Link Posted: 12/13/2001 5:47:19 AM EST
Terrorist blacklist She says requests for visits from any of the seven countries on State Department's terrorist blacklist -- Syria, Iran, Iraq, North Korea, Cuba, Libya and Sudan -- have to be OK'd by Energy Secretary Spencer Abraham. Hutchins says that the lab had already tightened screening of visitors from sensitive countries starting in October 1999, after *****Congress ordered a review of vetting procedures in the wake of the Cox report and congressional hearings on Chinese espionage at the labs. Asked if a Los Alamos physicist would have any chance of hosting a nuclear scientist from, say, Pakistan right now, Hutchins replied, "No sir." "Not without coming through some international agency such as the IAEA," she added. "That would be the only way it would happen here." As WorldNetDaily reported Wednesday, the International Atomic Energy Agency, a United Nations group that guards against loose nukes, sponsors foreign nationals, including ones from terrorist states, to tour U.S. nuclear sites to learn security procedures. The controversial international-training course, held every other spring in Albuquerque, N.M., has come under new fire since Sept. 11. "The biggest joke is that the IAEA course participants include all the world's bad guys, who promptly collect nuclear information on the facilities that are inspected," said a former U.S. intelligence official. But Pakistanis may not need the IAEA to get into the labs. According to Pakistan Foreign Minister Abdus Sattar, State Secretary Colin Powell has invited Pakistan to send its nuclear scientists to U.S. labs to "see how Americans protect their weapons." At Sandia, procedures for foreign interaction have not changed since Sept. 11, says Rose Perea, a worker in the foreign visits office. "Over the years, a variety of Sandia projects in support of its national-security and nuclear-nonproliferation roles have involved inviting visitors from foreign countries, including sensitive countries," said Sandia spokesman Rod Geer. "In fact, even people from India and Pakistan have been here at the same time." Investigating WorldNetDaily? Hutchins agreed on Tuesday to provide updated figures for Los Alamos employment of foreign nationals from sensitive countries, as well as the latest annual figures for foreign visits. But on Wednesday, after talking to her superiors, she said she couldn't give out the numbers, and referred the request to Energy's headquarters. Energy also keeps a database on all the foreign visits and assignments at the labs. The system was set up about a year ago, and is kept by Combs and his assistant, Nevair Rich, in the Office of Foreign Visits and Assignments. But Combs, in turn, referred the request to Energy spokeswoman Hope Williams, who said she had to check with her boss, Jeanne Lopatto. Later, Williams said she couldn't reveal the numbers until after Lopatto, President Bush's new director of public affairs at Energy, investigated WorldNetDaily. "The front office wants more information about your website," she said. After providing the information, Williams called later to say that Lopatto still refused to give out the information, which is not classified and otherwise public information. Lopatto did not return phone calls or answer e-mails.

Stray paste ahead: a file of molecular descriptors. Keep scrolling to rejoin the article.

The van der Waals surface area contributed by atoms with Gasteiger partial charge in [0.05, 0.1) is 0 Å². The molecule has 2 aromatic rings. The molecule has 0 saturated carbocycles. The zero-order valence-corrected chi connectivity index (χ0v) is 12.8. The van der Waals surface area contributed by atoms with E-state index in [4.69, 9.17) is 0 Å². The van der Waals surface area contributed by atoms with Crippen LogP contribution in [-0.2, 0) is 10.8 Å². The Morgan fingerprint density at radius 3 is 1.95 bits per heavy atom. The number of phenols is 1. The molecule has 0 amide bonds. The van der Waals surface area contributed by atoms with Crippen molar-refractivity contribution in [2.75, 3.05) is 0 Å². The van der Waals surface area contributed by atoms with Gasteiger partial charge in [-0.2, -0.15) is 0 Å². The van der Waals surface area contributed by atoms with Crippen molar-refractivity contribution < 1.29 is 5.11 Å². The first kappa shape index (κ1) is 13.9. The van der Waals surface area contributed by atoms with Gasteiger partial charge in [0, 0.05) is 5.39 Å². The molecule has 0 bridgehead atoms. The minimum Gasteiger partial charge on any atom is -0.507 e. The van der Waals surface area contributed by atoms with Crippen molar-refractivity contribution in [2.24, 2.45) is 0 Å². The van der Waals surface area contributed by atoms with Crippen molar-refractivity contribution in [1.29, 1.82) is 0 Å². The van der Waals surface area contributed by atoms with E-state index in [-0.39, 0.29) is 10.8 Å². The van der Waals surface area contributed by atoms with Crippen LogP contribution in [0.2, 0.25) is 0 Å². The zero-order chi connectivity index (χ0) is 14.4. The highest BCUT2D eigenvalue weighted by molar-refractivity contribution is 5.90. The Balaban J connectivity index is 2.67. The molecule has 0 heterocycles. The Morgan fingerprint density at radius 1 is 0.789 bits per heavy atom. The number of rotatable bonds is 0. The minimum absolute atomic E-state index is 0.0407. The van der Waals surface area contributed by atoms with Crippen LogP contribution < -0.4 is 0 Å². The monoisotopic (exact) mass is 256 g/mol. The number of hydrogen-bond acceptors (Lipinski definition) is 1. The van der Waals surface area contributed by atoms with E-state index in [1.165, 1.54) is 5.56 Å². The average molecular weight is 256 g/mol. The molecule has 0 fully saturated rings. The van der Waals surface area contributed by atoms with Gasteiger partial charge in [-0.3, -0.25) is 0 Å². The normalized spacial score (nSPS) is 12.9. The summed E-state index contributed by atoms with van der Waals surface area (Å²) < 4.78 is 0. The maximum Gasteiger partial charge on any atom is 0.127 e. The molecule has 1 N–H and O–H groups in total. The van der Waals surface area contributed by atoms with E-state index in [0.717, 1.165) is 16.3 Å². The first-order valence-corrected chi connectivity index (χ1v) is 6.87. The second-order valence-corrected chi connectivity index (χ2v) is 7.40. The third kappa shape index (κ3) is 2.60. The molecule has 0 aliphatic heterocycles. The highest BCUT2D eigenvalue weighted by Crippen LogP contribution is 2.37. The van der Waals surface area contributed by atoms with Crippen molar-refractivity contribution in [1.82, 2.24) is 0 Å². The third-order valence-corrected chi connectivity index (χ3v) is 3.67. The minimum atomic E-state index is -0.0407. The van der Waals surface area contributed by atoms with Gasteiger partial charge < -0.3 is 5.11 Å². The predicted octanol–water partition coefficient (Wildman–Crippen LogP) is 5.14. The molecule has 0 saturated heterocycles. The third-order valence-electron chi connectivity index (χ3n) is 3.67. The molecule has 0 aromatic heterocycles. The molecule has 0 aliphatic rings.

Link Posted: 12/13/2001 5:55:38 AM EST
Which brings up a question....who is worse traitor John Walker or Klinton?.......I think they are both deserving of the same sentence.......its easy to attack Walker because he's a nobody... but Klinton also needs to stand trial in front of a real judge and answer for what he has done......
Link Posted: 12/13/2001 6:16:38 AM EST
It is with deep sorrow that I must say Mr. Clinton is not called "Slick Willy" without good reason. Apparently he is Teflon-coated as nothing, nothing sticks to him. For Mr. Clinton to actually face any serious inquiry the help of the left-wing politicians and news media would be required. That would mean the left would have to admit they were wrong and that is not likely to happen.
Link Posted: 12/13/2001 8:00:01 AM EST
Originally Posted By J_Smith: Which brings up a question....who is worse traitor John Walker or Klinton?
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Exactly. Klinton is the worst piece of crap president this country EVER had. I think he actually hates America...which makes him 1000 times worse than even the most incompetent or blatently liberal president.